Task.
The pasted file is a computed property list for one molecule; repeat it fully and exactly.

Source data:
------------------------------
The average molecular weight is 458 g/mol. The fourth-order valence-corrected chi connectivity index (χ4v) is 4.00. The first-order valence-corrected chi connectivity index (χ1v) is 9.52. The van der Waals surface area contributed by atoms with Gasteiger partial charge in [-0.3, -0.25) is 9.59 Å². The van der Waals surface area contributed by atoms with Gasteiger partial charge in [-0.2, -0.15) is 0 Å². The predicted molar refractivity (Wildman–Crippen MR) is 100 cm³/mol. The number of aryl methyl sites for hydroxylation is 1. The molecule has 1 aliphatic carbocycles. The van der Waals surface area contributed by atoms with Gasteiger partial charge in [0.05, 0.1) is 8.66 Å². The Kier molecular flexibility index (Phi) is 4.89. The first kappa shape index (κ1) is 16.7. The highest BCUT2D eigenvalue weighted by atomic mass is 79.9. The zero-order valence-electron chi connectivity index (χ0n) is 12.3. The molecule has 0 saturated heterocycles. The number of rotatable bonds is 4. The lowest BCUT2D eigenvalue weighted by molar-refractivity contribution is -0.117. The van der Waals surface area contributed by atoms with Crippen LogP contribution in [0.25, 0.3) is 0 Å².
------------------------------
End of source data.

The average molecular weight is 458 g/mol. The fourth-order valence-corrected chi connectivity index (χ4v) is 4.00. The first-order valence-corrected chi connectivity index (χ1v) is 9.52. The van der Waals surface area contributed by atoms with Gasteiger partial charge in [-0.3, -0.25) is 9.59 Å². The van der Waals surface area contributed by atoms with Gasteiger partial charge in [-0.2, -0.15) is 0 Å². The predicted molar refractivity (Wildman–Crippen MR) is 100 cm³/mol. The number of aryl methyl sites for hydroxylation is 1. The molecule has 1 aliphatic carbocycles. The van der Waals surface area contributed by atoms with Gasteiger partial charge in [0.05, 0.1) is 8.66 Å². The Kier molecular flexibility index (Phi) is 4.89. The first kappa shape index (κ1) is 16.7. The highest BCUT2D eigenvalue weighted by atomic mass is 79.9. The zero-order valence-electron chi connectivity index (χ0n) is 12.3. The molecule has 0 saturated heterocycles. The number of rotatable bonds is 4. The lowest BCUT2D eigenvalue weighted by molar-refractivity contribution is -0.117. The van der Waals surface area contributed by atoms with Crippen LogP contribution in [0.25, 0.3) is 0 Å².